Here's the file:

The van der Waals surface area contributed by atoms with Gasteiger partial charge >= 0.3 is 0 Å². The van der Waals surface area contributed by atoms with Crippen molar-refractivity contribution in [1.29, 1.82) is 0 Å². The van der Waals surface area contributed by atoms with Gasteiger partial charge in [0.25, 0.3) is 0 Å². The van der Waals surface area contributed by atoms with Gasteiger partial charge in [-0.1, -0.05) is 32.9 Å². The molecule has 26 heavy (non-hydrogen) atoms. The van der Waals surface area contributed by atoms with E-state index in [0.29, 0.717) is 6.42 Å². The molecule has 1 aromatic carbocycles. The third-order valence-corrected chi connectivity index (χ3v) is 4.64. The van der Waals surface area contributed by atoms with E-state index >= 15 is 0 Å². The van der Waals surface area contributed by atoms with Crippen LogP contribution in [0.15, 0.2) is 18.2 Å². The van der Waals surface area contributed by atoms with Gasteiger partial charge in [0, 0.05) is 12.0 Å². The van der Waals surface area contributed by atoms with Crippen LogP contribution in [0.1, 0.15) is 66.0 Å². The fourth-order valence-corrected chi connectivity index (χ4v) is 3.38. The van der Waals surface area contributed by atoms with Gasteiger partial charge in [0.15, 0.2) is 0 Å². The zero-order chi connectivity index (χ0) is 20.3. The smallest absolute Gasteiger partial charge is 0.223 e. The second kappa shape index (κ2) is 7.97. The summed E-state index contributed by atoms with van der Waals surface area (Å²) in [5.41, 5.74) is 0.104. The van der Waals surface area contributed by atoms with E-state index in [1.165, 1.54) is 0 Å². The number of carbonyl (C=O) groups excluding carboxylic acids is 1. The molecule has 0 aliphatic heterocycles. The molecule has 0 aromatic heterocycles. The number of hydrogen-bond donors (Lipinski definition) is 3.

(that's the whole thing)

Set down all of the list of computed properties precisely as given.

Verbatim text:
The van der Waals surface area contributed by atoms with Gasteiger partial charge >= 0.3 is 0 Å². The van der Waals surface area contributed by atoms with Crippen molar-refractivity contribution in [1.29, 1.82) is 0 Å². The van der Waals surface area contributed by atoms with Gasteiger partial charge in [0.25, 0.3) is 0 Å². The van der Waals surface area contributed by atoms with Gasteiger partial charge in [-0.1, -0.05) is 32.9 Å². The molecule has 26 heavy (non-hydrogen) atoms. The van der Waals surface area contributed by atoms with E-state index in [0.29, 0.717) is 6.42 Å². The molecule has 1 aromatic carbocycles. The third-order valence-corrected chi connectivity index (χ3v) is 4.64. The van der Waals surface area contributed by atoms with E-state index >= 15 is 0 Å². The van der Waals surface area contributed by atoms with Crippen LogP contribution in [0.15, 0.2) is 18.2 Å². The van der Waals surface area contributed by atoms with Gasteiger partial charge in [0, 0.05) is 12.0 Å². The van der Waals surface area contributed by atoms with Crippen LogP contribution in [0.1, 0.15) is 66.0 Å². The fourth-order valence-corrected chi connectivity index (χ4v) is 3.38. The van der Waals surface area contributed by atoms with Gasteiger partial charge in [0.15, 0.2) is 0 Å². The zero-order chi connectivity index (χ0) is 20.3. The smallest absolute Gasteiger partial charge is 0.223 e. The second kappa shape index (κ2) is 7.97. The summed E-state index contributed by atoms with van der Waals surface area (Å²) in [5.41, 5.74) is 0.104. The van der Waals surface area contributed by atoms with E-state index in [1.165, 1.54) is 0 Å². The number of carbonyl (C=O) groups excluding carboxylic acids is 1. The molecule has 0 aliphatic heterocycles. The molecule has 0 aromatic heterocycles. The number of hydrogen-bond donors (Lipinski definition) is 3.